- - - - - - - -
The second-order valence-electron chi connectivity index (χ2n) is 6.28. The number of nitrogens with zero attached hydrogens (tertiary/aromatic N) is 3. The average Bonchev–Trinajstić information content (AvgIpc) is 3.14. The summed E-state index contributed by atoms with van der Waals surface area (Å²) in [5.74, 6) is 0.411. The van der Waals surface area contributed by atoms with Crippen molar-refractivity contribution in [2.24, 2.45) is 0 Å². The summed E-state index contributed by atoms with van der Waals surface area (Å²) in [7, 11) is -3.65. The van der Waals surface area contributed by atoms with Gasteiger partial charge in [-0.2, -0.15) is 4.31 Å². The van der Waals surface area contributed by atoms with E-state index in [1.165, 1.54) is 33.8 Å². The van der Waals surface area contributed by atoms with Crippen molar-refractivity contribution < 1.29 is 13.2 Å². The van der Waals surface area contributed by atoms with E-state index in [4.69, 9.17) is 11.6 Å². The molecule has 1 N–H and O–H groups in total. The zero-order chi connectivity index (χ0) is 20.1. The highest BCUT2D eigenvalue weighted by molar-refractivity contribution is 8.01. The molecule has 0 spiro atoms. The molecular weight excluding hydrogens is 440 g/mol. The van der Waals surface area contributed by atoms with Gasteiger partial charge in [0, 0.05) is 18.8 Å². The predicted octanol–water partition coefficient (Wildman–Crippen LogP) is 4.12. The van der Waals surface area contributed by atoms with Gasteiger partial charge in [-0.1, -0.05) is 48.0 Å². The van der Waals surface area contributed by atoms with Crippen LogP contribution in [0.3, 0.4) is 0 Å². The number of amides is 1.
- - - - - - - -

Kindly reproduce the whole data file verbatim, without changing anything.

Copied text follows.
The second-order valence-electron chi connectivity index (χ2n) is 6.28. The number of nitrogens with zero attached hydrogens (tertiary/aromatic N) is 3. The average Bonchev–Trinajstić information content (AvgIpc) is 3.14. The summed E-state index contributed by atoms with van der Waals surface area (Å²) in [5.74, 6) is 0.411. The van der Waals surface area contributed by atoms with Crippen molar-refractivity contribution in [2.24, 2.45) is 0 Å². The summed E-state index contributed by atoms with van der Waals surface area (Å²) in [7, 11) is -3.65. The van der Waals surface area contributed by atoms with Gasteiger partial charge in [-0.2, -0.15) is 4.31 Å². The van der Waals surface area contributed by atoms with E-state index in [1.165, 1.54) is 33.8 Å². The van der Waals surface area contributed by atoms with Crippen molar-refractivity contribution < 1.29 is 13.2 Å². The van der Waals surface area contributed by atoms with E-state index in [4.69, 9.17) is 11.6 Å². The molecule has 1 N–H and O–H groups in total. The zero-order chi connectivity index (χ0) is 20.1. The highest BCUT2D eigenvalue weighted by molar-refractivity contribution is 8.01. The molecule has 0 spiro atoms. The molecular weight excluding hydrogens is 440 g/mol. The van der Waals surface area contributed by atoms with Gasteiger partial charge in [0, 0.05) is 18.8 Å². The predicted octanol–water partition coefficient (Wildman–Crippen LogP) is 4.12. The van der Waals surface area contributed by atoms with Gasteiger partial charge in [-0.1, -0.05) is 48.0 Å². The van der Waals surface area contributed by atoms with Crippen LogP contribution in [0.3, 0.4) is 0 Å². The number of amides is 1.